Strategic Partnership Landscape Education for Democracy

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Introduction

LED (Landscape Education for Democracy) is an interdisciplinary, international course unit training conceptual thinking, diversity management and intercultural communication for building leadership competence in the spatial planning professions. To meet contemporary needs in spatial planning, we need to rethink design and planning education so that future practitioners will have the knowledge, skills and sensitivities necessary to design and implement democratic decision making in landscape planning.

LED promotes empowerment, participation and active citizenship among young people by directly addressing the topic of participation and active citizenship, thus enhancing relevant competences needed for facing social, cultural and environmental challenges in Europe. It also includes training participation methods in interdisciplinary constellations as a fruitful ground for groundbreaking new ideas for local change. In this way it clearly supports the objectives of the 2013 Communication on Opening Up Education through providing an open, online course. LED focuses on the importance of the practical, everyday application of the principles of the European Landscape Convention, the Aarhus Convention and other key accords that address landscape decisionmaking along democratic principles.

Topics covered

The course utilizes gives students the opportunity to master methods and theories typically not taught in spatial planning programs like landscape architecture or urban planning. These include: Participant Action Research, service learning, participatory design, ecological democracy and ecoliteracy. Among the many important professional skills students will acquire in the course is developing appropriate and effective means of including marginalized or disadvantaged social groups. The students will be prepared for this in the theoretical phase of the project as we will provide case studies from a variety of cities to provide best practices for how to engage marginalized groups and include them in the planning process.

Objectives

To provide a multi-element learning module on landscape and governance in a European context that introduces innovative learning methods of which both learners and educators will benefit. This includes:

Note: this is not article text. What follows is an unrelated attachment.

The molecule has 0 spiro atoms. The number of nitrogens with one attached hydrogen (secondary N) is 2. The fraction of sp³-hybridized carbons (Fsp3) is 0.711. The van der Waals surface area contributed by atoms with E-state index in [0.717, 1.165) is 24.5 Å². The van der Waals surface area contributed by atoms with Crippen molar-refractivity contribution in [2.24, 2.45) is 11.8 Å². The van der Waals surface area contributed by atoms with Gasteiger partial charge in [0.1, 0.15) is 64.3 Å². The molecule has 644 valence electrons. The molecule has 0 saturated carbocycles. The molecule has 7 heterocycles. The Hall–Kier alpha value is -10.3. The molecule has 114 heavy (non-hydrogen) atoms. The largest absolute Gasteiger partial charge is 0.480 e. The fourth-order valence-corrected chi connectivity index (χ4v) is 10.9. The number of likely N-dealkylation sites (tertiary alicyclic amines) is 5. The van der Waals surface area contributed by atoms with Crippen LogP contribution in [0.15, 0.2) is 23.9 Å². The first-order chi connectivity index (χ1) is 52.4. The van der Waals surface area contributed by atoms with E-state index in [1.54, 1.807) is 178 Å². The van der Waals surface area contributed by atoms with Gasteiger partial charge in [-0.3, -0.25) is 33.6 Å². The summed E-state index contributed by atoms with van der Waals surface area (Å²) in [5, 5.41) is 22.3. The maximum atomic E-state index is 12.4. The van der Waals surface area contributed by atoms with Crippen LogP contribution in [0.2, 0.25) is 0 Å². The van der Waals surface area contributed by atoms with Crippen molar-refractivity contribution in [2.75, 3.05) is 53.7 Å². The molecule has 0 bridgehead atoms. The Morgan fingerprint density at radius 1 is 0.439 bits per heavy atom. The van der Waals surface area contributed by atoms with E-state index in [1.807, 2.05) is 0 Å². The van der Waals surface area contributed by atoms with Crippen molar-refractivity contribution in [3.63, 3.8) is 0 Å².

• curricular innovation by introducing landscape and democracy as a cross-disciplinary subject;
  • introduction of interdisciplinary, problem-based learning environments - both online and on site;
  • introduction of highly interactive online learning activities based on constructivist learning theory;
  • further education of teaching staff in the above mentioned areas;
  • local/regional impact of the problem-based learning activities by taking up local problems;
  • mutual learning of all European partners involved, increase of European awareness and diversity appreciation;
  • promoting empowerment, participation and active citizenship among young people by directly addressing the topic of participation and active citizenship, thus enhancing relevant competences needed for facing social, cultural and environmental challenges in Europe;
  • providing training participation methods in interdisciplinary constellations as a fruitful ground for groundbreaking new ideas for local change.

Methodology

Competence and experience existing at institutions from different European regions will be brought together in order to conduct the following activities:

  • Basic course (5 ECTS) consisting of online lectures and web-based materials aiming at understanding the theoretical foundations of community-based design, public participation and civic engagement;
  • Collaborative course (5 ECTS) during which students cooperate online in international teams, document local challenges and develop new ideas in a collaborative project;
  • International intensive programme (5 ECTS) during which students cooperate on site in one of the ‘landscape democracy labs’ at three of the partner universities. These labs are supposed to become local incubators for community-based projects and will sustain beyond the lifetime of the EU grant;
  • Development of an online platform that can visualize the project’s impact and assess who is changing their approaches and where. This would be hosted at the Centre for Landscape Democracy;
  • Conduct an accompanying research on the subject-specific, pedagogic and cultural implications of the entire project aiming at scientific publication.

Results

The project will have several permanent intellectual outputs, including:

  • Learning materials compiled by instructors and by student teams, available online with completely open access;
  • Guidance documents for instructors at higher education institutions interested in implementing the course in their own context;
  • Certification system for democracy in landscape planning.